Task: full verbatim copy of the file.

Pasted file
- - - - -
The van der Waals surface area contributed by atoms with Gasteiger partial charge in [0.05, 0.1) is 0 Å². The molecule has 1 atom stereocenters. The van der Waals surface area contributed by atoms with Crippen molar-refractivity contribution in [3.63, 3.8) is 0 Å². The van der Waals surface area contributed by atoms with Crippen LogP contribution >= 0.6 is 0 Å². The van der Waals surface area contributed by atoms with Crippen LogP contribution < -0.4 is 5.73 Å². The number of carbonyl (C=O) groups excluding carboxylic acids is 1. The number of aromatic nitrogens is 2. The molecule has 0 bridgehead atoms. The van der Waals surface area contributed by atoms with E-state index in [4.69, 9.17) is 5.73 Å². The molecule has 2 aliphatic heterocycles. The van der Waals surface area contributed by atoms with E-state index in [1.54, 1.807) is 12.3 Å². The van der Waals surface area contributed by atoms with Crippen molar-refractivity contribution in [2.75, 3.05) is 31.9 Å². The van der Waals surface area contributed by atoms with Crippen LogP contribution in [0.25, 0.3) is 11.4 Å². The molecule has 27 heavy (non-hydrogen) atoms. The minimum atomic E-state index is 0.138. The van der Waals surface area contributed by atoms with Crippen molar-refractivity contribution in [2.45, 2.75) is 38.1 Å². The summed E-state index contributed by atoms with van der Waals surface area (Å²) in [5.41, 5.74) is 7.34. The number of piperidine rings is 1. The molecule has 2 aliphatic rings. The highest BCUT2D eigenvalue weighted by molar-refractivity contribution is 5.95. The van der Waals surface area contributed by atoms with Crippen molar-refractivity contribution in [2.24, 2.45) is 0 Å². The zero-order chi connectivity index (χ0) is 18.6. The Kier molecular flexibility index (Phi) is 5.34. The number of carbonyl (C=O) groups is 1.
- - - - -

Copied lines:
The van der Waals surface area contributed by atoms with Gasteiger partial charge in [0.05, 0.1) is 0 Å². The molecule has 1 atom stereocenters. The van der Waals surface area contributed by atoms with Crippen molar-refractivity contribution in [3.63, 3.8) is 0 Å². The van der Waals surface area contributed by atoms with Crippen LogP contribution >= 0.6 is 0 Å². The van der Waals surface area contributed by atoms with Crippen LogP contribution < -0.4 is 5.73 Å². The number of carbonyl (C=O) groups excluding carboxylic acids is 1. The number of aromatic nitrogens is 2. The molecule has 0 bridgehead atoms. The van der Waals surface area contributed by atoms with E-state index in [4.69, 9.17) is 5.73 Å². The molecule has 2 aliphatic heterocycles. The van der Waals surface area contributed by atoms with E-state index in [1.54, 1.807) is 12.3 Å². The van der Waals surface area contributed by atoms with Crippen molar-refractivity contribution in [2.75, 3.05) is 31.9 Å². The van der Waals surface area contributed by atoms with Crippen LogP contribution in [0.25, 0.3) is 11.4 Å². The molecule has 27 heavy (non-hydrogen) atoms. The minimum atomic E-state index is 0.138. The van der Waals surface area contributed by atoms with Crippen molar-refractivity contribution in [2.45, 2.75) is 38.1 Å². The summed E-state index contributed by atoms with van der Waals surface area (Å²) in [5.41, 5.74) is 7.34. The number of piperidine rings is 1. The molecule has 2 aliphatic rings. The highest BCUT2D eigenvalue weighted by molar-refractivity contribution is 5.95. The van der Waals surface area contributed by atoms with Crippen molar-refractivity contribution in [2.24, 2.45) is 0 Å². The zero-order chi connectivity index (χ0) is 18.6. The Kier molecular flexibility index (Phi) is 5.34. The number of carbonyl (C=O) groups is 1.